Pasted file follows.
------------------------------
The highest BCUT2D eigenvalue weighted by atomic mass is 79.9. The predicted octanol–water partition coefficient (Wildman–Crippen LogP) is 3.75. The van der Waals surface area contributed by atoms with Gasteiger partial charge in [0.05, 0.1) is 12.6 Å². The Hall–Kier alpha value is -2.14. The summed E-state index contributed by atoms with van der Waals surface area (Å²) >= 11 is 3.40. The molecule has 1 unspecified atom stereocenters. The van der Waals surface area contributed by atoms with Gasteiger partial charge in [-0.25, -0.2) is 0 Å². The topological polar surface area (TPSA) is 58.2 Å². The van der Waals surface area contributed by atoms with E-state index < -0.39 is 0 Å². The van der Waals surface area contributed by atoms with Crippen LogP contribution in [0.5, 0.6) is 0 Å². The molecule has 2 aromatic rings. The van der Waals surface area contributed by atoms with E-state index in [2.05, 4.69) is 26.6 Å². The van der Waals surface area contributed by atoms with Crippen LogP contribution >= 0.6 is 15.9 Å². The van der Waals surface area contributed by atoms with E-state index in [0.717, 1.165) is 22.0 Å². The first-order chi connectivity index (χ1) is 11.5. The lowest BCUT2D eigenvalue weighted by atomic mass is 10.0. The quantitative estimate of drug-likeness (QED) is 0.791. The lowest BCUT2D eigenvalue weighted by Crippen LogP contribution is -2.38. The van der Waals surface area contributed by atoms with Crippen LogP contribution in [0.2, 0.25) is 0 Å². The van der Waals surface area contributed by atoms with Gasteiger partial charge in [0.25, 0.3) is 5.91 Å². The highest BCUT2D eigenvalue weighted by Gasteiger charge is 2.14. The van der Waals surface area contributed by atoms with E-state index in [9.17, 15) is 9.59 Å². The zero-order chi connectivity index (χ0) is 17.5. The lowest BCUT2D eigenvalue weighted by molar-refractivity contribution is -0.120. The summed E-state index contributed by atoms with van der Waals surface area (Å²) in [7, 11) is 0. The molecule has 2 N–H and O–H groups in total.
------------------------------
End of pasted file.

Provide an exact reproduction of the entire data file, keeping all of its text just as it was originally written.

The highest BCUT2D eigenvalue weighted by atomic mass is 79.9. The predicted octanol–water partition coefficient (Wildman–Crippen LogP) is 3.75. The van der Waals surface area contributed by atoms with Gasteiger partial charge in [0.05, 0.1) is 12.6 Å². The Hall–Kier alpha value is -2.14. The summed E-state index contributed by atoms with van der Waals surface area (Å²) >= 11 is 3.40. The molecule has 1 unspecified atom stereocenters. The van der Waals surface area contributed by atoms with Gasteiger partial charge in [-0.25, -0.2) is 0 Å². The topological polar surface area (TPSA) is 58.2 Å². The van der Waals surface area contributed by atoms with E-state index < -0.39 is 0 Å². The van der Waals surface area contributed by atoms with Crippen LogP contribution in [0.5, 0.6) is 0 Å². The molecule has 2 aromatic rings. The van der Waals surface area contributed by atoms with E-state index in [2.05, 4.69) is 26.6 Å². The van der Waals surface area contributed by atoms with Crippen LogP contribution >= 0.6 is 15.9 Å². The van der Waals surface area contributed by atoms with E-state index in [0.717, 1.165) is 22.0 Å². The first-order chi connectivity index (χ1) is 11.5. The lowest BCUT2D eigenvalue weighted by atomic mass is 10.0. The quantitative estimate of drug-likeness (QED) is 0.791. The lowest BCUT2D eigenvalue weighted by Crippen LogP contribution is -2.38. The van der Waals surface area contributed by atoms with Crippen LogP contribution in [0.2, 0.25) is 0 Å². The van der Waals surface area contributed by atoms with Gasteiger partial charge in [0.25, 0.3) is 5.91 Å². The highest BCUT2D eigenvalue weighted by Gasteiger charge is 2.14. The van der Waals surface area contributed by atoms with E-state index in [9.17, 15) is 9.59 Å². The zero-order chi connectivity index (χ0) is 17.5. The lowest BCUT2D eigenvalue weighted by molar-refractivity contribution is -0.120. The summed E-state index contributed by atoms with van der Waals surface area (Å²) in [7, 11) is 0. The molecule has 2 N–H and O–H groups in total.